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NASCAR Ford Mustang Taken To R&D Center After Airborne Wreck: Video

It looked like something right out of a video game when Ryan Preece’s No. 41 NASCAR Ford Mustang was sent sideways on the backstretch at Daytona on August 26th, 2023, before going airborne and flipping almost a dozen times before coming to rest in the infield grass. After the spectacular wreck, NASCAR’s Senior Vice President of Competition, Elton Sawyer, took to SirusXM NASCAR Radio to explain that the sanctioning body is closely examining the No. 41 race car.

Preece was able to exit the wrecked race car under his own power before he was loaded onto a stretcher and taken by ambulance to a local hospital for observation to be released the following day. NASCAR’s Research and Development arm took interest in the No. 41 Mustang, and are currently tearing down the race car for study about how its structure held up, and a potential cause for the flip in the first place.

“If you take the 41 in particular, obviously, we loaded it up at the racetrack. We brought it back here to the R&D Center,” Saywer explained. “They started yesterday, taking a much deeper dive into exactly what went on, simulating getting sideways at 190 miles an hour, you’re off in the grass, then you get on some asphalt, get air under the car… it starts to flip multiple times there. All those things we will take a much deeper dive into… I’m sure there will be some things we will learn from that.”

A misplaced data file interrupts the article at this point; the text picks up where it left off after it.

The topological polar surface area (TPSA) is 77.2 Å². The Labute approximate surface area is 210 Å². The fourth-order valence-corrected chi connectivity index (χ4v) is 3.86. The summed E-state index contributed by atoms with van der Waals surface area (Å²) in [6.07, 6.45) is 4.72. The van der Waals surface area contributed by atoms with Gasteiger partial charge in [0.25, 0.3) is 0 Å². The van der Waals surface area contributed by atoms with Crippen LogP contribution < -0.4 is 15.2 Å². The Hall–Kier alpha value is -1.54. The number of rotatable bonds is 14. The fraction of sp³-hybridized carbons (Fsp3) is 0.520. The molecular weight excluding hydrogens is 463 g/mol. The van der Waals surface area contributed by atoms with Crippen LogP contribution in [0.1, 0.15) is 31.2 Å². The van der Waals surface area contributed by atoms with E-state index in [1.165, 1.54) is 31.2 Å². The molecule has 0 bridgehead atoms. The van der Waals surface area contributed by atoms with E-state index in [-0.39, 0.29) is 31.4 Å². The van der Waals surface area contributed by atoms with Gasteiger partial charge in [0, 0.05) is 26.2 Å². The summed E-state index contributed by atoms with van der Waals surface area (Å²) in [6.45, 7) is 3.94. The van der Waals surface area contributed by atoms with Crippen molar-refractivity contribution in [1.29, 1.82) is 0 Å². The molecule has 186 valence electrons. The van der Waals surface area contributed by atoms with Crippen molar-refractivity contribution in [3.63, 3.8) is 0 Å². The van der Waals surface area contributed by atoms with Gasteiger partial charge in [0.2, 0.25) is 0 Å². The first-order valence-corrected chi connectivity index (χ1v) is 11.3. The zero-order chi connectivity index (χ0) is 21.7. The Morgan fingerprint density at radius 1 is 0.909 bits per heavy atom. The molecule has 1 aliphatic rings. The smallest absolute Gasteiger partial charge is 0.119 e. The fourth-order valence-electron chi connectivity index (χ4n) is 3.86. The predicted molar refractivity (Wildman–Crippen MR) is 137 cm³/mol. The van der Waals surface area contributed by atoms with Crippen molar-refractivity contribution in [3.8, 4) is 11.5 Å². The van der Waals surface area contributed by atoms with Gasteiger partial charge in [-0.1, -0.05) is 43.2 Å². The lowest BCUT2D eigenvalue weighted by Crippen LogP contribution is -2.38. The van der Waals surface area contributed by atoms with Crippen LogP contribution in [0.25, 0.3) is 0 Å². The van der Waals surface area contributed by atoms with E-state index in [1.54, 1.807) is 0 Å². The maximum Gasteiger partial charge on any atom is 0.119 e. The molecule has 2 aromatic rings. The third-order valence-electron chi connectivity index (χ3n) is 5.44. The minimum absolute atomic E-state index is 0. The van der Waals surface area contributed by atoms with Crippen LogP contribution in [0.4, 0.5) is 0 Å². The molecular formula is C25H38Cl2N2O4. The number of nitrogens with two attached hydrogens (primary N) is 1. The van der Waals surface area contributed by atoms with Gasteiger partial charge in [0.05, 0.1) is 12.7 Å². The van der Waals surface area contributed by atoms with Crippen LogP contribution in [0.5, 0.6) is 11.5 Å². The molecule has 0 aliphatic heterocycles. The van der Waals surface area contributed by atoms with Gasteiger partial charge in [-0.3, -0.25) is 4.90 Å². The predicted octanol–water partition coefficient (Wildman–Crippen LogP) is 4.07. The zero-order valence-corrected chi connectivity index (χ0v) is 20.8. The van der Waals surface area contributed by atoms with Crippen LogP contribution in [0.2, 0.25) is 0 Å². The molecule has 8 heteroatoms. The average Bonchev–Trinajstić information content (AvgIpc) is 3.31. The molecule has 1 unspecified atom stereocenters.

Sawyer also referenced an earlier incident that occurred during the race, during which Ryan Blaney’s No. 12 NASCAR Ford struck the wall head-on, stating that recent modifications to the front end of the race cars helped keep him safe in the impact.

“Our sport is inherently dangerous,” Sawyer said. “Whether it’s on Pit Road, whether it’s behind the wheel of the race car… the good news is both our drivers were able to get out of the vehicles. We can learn and we can move forward.”

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Alexandra is a Colorado-based journalist with a passion for all things involving horsepower, be it automotive or equestrian.

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Comments

  1. Mark

    On the NASCAR site there is a “race rewind” video that has the best slow motion replay of the wreck that I’ve seen. Most of the flips were while the car was airborne. Amazing that Preece wasn’t horribly injured or even killed.

    Reply
    1. Alexandra Purcell

      Every time I watch it, I wonder if he stayed conscious while that car was flipping through the air. Imagine the centrifugal forces Preece endured.

      Reply
  2. Ford500guy

    These next gen cars were designed for this specific reason to survive crashs of this nature to protect the driver and let the drivers walk away from.these types of crashes.

    Reply
  3. Walter Sherrouse

    What impressed me mist, is the fact that the wheels/tires stayed attached to the car. The tethers did there job.

    Reply
  4. C.Kemper

    The loading and unloading of the suspension and the smooth belly pan under the car may have contributed to the airborne vehicle. Just my thoughts after watching the replay several times.

    Reply
  5. Josh

    The sealed bottom has a lot to do with getting air borne.

    Reply

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